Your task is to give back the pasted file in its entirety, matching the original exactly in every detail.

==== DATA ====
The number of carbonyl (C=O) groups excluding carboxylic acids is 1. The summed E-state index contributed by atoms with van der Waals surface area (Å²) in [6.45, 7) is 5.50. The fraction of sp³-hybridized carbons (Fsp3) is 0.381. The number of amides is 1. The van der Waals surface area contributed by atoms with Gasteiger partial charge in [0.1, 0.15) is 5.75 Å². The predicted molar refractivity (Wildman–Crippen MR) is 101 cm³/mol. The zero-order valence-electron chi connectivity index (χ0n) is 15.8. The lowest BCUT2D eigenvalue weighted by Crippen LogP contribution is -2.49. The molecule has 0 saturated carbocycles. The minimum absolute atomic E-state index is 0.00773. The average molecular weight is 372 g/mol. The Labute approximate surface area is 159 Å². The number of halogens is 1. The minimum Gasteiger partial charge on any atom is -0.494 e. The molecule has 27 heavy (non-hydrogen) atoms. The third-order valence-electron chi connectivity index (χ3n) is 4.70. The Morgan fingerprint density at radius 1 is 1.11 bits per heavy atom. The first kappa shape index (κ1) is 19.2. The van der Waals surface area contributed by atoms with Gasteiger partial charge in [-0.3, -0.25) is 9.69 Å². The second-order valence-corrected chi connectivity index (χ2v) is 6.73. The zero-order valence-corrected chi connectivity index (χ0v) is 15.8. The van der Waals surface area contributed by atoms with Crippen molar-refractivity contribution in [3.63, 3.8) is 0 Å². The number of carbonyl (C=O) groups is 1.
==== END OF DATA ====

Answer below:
The number of carbonyl (C=O) groups excluding carboxylic acids is 1. The summed E-state index contributed by atoms with van der Waals surface area (Å²) in [6.45, 7) is 5.50. The fraction of sp³-hybridized carbons (Fsp3) is 0.381. The number of amides is 1. The van der Waals surface area contributed by atoms with Gasteiger partial charge in [0.1, 0.15) is 5.75 Å². The predicted molar refractivity (Wildman–Crippen MR) is 101 cm³/mol. The zero-order valence-electron chi connectivity index (χ0n) is 15.8. The lowest BCUT2D eigenvalue weighted by Crippen LogP contribution is -2.49. The molecule has 0 saturated carbocycles. The minimum absolute atomic E-state index is 0.00773. The average molecular weight is 372 g/mol. The Labute approximate surface area is 159 Å². The number of halogens is 1. The minimum Gasteiger partial charge on any atom is -0.494 e. The molecule has 27 heavy (non-hydrogen) atoms. The third-order valence-electron chi connectivity index (χ3n) is 4.70. The Morgan fingerprint density at radius 1 is 1.11 bits per heavy atom. The first kappa shape index (κ1) is 19.2. The van der Waals surface area contributed by atoms with Gasteiger partial charge in [-0.3, -0.25) is 9.69 Å². The second-order valence-corrected chi connectivity index (χ2v) is 6.73. The zero-order valence-corrected chi connectivity index (χ0v) is 15.8. The van der Waals surface area contributed by atoms with Crippen molar-refractivity contribution in [3.63, 3.8) is 0 Å². The number of carbonyl (C=O) groups is 1.